What did we learn from the Malaysian GP? – “Silly” Sepang


The Malaysian GP certainly had amazing weather with rain and heat, plus the addition of frost on the podium.  Current world champion Sebastian Vettel displayed what might just be his true colors with his “win at any cost” attitude, ignoring his team’s instructions and risking taking both the Red Bull cars out of the race.  (More on that later.)

In the Mercedes team garage there was a similar situation with team instructions to the drivers to hold position, much to the annoyance of Nico Rosberg who had to sit behind Lewis Hamilton, their expensive new driver, who now knows he is definitely Number 1 and Rosberg will have to wear the Number 2 hat, and bad luck Nico!  Despite Rosberg’s pleas to the pits to let him pass Hamilton, he was firmly put in his place by Team Manager Ross Brawn and told to hold position.  In Hamilton’s favor was the fact that he was uneasy standing on the third spot on the podium and even said that Rosberg should have been up there and not him.

Ferrari had a weekend to forget as their star driver Fernando Alonso lost the plot on the first lap, knocked his front wing askew and ran off the track, deep into the kitty litter, never to be seen again.  Felipe Massa in the other Ferrari who had secured second on the grid seemed to be asleep for the first 90 percent of the race, but bucked up towards the end to come fifth.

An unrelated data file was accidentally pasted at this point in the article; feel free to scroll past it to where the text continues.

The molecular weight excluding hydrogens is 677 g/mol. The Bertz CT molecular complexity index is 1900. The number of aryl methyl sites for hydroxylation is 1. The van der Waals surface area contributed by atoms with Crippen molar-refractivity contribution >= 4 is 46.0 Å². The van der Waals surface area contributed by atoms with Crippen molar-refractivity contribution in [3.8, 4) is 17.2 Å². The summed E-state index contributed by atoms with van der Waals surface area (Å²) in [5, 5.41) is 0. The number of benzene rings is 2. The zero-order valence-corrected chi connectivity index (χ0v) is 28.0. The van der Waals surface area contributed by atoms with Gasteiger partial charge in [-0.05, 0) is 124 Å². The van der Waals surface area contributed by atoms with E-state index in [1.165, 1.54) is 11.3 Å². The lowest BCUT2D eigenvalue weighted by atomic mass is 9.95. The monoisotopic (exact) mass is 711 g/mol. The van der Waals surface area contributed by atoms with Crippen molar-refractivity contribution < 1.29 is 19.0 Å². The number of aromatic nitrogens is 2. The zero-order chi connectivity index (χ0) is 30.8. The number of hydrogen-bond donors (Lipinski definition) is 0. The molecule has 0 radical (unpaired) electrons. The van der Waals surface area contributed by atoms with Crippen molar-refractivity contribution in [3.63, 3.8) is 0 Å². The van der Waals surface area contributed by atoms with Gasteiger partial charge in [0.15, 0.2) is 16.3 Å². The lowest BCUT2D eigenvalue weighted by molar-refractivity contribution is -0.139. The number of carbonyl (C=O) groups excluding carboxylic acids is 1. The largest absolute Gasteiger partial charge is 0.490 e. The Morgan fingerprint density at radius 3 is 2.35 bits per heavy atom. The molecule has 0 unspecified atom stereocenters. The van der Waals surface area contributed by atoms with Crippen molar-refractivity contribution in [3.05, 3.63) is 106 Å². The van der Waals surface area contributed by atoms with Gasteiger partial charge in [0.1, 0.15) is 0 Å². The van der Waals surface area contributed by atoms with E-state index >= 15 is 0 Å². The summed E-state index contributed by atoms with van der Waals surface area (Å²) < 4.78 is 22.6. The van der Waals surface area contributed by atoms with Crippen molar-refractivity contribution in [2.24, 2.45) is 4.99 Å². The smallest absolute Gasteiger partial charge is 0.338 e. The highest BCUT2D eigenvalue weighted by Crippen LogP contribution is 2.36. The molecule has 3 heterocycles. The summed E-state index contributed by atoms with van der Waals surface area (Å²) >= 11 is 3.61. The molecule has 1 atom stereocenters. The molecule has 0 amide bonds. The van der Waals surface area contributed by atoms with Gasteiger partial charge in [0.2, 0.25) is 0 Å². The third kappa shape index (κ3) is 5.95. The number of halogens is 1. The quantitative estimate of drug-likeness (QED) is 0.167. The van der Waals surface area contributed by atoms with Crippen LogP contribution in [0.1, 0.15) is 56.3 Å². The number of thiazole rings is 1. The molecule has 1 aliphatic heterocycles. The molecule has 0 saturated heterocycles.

And so to Red Bull and their driving buddies Vettel and Webber.  For once, Webber had a blinder of a start, shook off Vettel and Alonso and had the race well in his pocket long before half distance.  With the final stop out of the way for both Webber and Vettel, Team Manager Christian Horner told both drivers to turn their engines down and go easy on the tyres and cruise to the finish.  This meant that Red Bull would safely come first and second, with the win going to Webber.  However, Vettel decided he wanted the win, ignored his team’s orders, battled with Webber (who had already turned his engine down) and jeopardized the perfect finish.  Adrian Newey, the Red Bull engineering genius, tore strips off Vettel afterwards, with Vettel assuming a hang-dog appearance and the bottom lip was starting to pout.  Christian Horner did not come to Vettel’s rescue either, and amazingly, Team Advisor Helmut Marko (Vettel’s greatest proponent) was left where he could not justify Vettel’s actions in public.

Webber was furious, but has been in these situations before, saying, “In the end Seb made his own decisions today and will have protection as usual, and that’s the way it goes.”  At the post race press conference Vettel did offer an apology, but a rather hollow one.  This race has left a stain on Vettel’s character, but I am not surprised, having shown a rather immature side of him previously.

Force India had identical wheel nut failures on both cars.  With the financial woes being experienced by team owner Mallya, were they cheap copy ones from the back streets of Mumbai?

One other aspect shown in Sepang is the ridiculous tyre situation, where drivers have to pussy-foot around with tyres that self destruct after six laps.  This is nonsense.  Pirelli should be told to make tyres that last the entire race distance, and that is it.  The public are being robbed of the spectacle of drivers giving it their all, and are getting turned off by it.  Are you listening FIA?